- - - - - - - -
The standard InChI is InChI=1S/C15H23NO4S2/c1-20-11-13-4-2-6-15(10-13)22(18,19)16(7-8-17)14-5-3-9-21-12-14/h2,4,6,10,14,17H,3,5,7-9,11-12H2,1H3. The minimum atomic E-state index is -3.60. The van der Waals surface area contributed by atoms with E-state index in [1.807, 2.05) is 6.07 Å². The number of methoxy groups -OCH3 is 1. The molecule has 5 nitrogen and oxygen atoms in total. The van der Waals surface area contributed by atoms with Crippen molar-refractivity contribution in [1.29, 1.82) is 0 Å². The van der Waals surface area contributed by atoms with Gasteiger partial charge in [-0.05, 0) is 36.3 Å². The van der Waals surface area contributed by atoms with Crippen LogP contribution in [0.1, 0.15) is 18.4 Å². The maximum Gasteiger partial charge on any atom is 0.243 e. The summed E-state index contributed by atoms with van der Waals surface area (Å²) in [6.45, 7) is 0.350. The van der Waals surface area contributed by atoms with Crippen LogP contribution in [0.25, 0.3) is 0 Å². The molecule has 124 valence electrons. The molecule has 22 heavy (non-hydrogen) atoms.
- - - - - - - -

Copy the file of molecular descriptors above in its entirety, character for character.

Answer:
The standard InChI is InChI=1S/C15H23NO4S2/c1-20-11-13-4-2-6-15(10-13)22(18,19)16(7-8-17)14-5-3-9-21-12-14/h2,4,6,10,14,17H,3,5,7-9,11-12H2,1H3. The minimum atomic E-state index is -3.60. The van der Waals surface area contributed by atoms with E-state index in [1.807, 2.05) is 6.07 Å². The number of methoxy groups -OCH3 is 1. The molecule has 5 nitrogen and oxygen atoms in total. The van der Waals surface area contributed by atoms with Crippen molar-refractivity contribution in [1.29, 1.82) is 0 Å². The van der Waals surface area contributed by atoms with Gasteiger partial charge in [-0.05, 0) is 36.3 Å². The van der Waals surface area contributed by atoms with Crippen LogP contribution in [0.1, 0.15) is 18.4 Å². The maximum Gasteiger partial charge on any atom is 0.243 e. The summed E-state index contributed by atoms with van der Waals surface area (Å²) in [6.45, 7) is 0.350. The van der Waals surface area contributed by atoms with Crippen LogP contribution in [0.25, 0.3) is 0 Å². The molecule has 124 valence electrons. The molecule has 22 heavy (non-hydrogen) atoms.